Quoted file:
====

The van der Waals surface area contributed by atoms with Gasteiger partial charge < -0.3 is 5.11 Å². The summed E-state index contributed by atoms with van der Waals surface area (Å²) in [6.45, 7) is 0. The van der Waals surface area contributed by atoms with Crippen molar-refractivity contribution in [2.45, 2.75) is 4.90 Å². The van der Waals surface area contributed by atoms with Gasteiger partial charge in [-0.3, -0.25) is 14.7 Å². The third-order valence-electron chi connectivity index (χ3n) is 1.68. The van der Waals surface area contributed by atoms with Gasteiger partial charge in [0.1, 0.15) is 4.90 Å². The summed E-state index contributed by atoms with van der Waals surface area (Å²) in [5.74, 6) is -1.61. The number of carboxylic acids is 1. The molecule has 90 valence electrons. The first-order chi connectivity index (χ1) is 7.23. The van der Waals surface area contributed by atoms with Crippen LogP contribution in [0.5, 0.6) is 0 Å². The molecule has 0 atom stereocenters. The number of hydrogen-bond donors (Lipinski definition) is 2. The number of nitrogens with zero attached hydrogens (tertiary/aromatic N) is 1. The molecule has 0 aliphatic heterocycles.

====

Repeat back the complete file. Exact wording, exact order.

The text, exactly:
The van der Waals surface area contributed by atoms with Gasteiger partial charge < -0.3 is 5.11 Å². The summed E-state index contributed by atoms with van der Waals surface area (Å²) in [6.45, 7) is 0. The van der Waals surface area contributed by atoms with Crippen molar-refractivity contribution in [2.45, 2.75) is 4.90 Å². The van der Waals surface area contributed by atoms with Gasteiger partial charge in [-0.3, -0.25) is 14.7 Å². The third-order valence-electron chi connectivity index (χ3n) is 1.68. The van der Waals surface area contributed by atoms with Gasteiger partial charge in [0.1, 0.15) is 4.90 Å². The summed E-state index contributed by atoms with van der Waals surface area (Å²) in [5.74, 6) is -1.61. The number of carboxylic acids is 1. The molecule has 90 valence electrons. The first-order chi connectivity index (χ1) is 7.23. The van der Waals surface area contributed by atoms with Crippen LogP contribution in [0.5, 0.6) is 0 Å². The molecule has 0 atom stereocenters. The number of hydrogen-bond donors (Lipinski definition) is 2. The number of nitrogens with zero attached hydrogens (tertiary/aromatic N) is 1. The molecule has 0 aliphatic heterocycles.